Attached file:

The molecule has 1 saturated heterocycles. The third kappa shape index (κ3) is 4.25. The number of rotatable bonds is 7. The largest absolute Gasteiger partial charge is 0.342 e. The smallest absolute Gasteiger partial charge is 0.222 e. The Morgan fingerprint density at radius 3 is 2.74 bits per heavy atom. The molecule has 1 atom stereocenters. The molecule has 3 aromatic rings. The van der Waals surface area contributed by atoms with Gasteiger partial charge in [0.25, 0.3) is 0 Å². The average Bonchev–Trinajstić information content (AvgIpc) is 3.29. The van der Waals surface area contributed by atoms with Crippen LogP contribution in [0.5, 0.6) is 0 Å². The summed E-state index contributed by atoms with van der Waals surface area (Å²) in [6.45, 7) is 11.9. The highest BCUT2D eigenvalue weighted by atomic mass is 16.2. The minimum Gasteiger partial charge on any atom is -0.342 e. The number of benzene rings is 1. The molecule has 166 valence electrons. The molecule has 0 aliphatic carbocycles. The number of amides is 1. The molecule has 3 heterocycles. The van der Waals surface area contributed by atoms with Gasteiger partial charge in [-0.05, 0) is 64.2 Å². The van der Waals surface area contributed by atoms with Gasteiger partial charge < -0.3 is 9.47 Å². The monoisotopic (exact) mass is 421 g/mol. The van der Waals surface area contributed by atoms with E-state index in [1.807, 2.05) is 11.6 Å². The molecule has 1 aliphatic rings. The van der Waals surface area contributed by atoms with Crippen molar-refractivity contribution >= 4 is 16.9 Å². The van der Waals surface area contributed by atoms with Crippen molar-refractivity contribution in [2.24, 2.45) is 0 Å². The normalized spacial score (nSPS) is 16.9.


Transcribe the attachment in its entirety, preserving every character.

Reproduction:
The molecule has 1 saturated heterocycles. The third kappa shape index (κ3) is 4.25. The number of rotatable bonds is 7. The largest absolute Gasteiger partial charge is 0.342 e. The smallest absolute Gasteiger partial charge is 0.222 e. The Morgan fingerprint density at radius 3 is 2.74 bits per heavy atom. The molecule has 1 atom stereocenters. The molecule has 3 aromatic rings. The van der Waals surface area contributed by atoms with Gasteiger partial charge in [0.25, 0.3) is 0 Å². The average Bonchev–Trinajstić information content (AvgIpc) is 3.29. The van der Waals surface area contributed by atoms with Crippen LogP contribution in [0.5, 0.6) is 0 Å². The summed E-state index contributed by atoms with van der Waals surface area (Å²) in [6.45, 7) is 11.9. The highest BCUT2D eigenvalue weighted by atomic mass is 16.2. The minimum Gasteiger partial charge on any atom is -0.342 e. The number of benzene rings is 1. The molecule has 166 valence electrons. The molecule has 0 aliphatic carbocycles. The number of amides is 1. The molecule has 3 heterocycles. The van der Waals surface area contributed by atoms with Gasteiger partial charge in [-0.05, 0) is 64.2 Å². The van der Waals surface area contributed by atoms with Gasteiger partial charge < -0.3 is 9.47 Å². The monoisotopic (exact) mass is 421 g/mol. The van der Waals surface area contributed by atoms with E-state index in [1.807, 2.05) is 11.6 Å². The molecule has 1 aliphatic rings. The van der Waals surface area contributed by atoms with Crippen molar-refractivity contribution >= 4 is 16.9 Å². The van der Waals surface area contributed by atoms with Crippen molar-refractivity contribution in [2.24, 2.45) is 0 Å². The normalized spacial score (nSPS) is 16.9.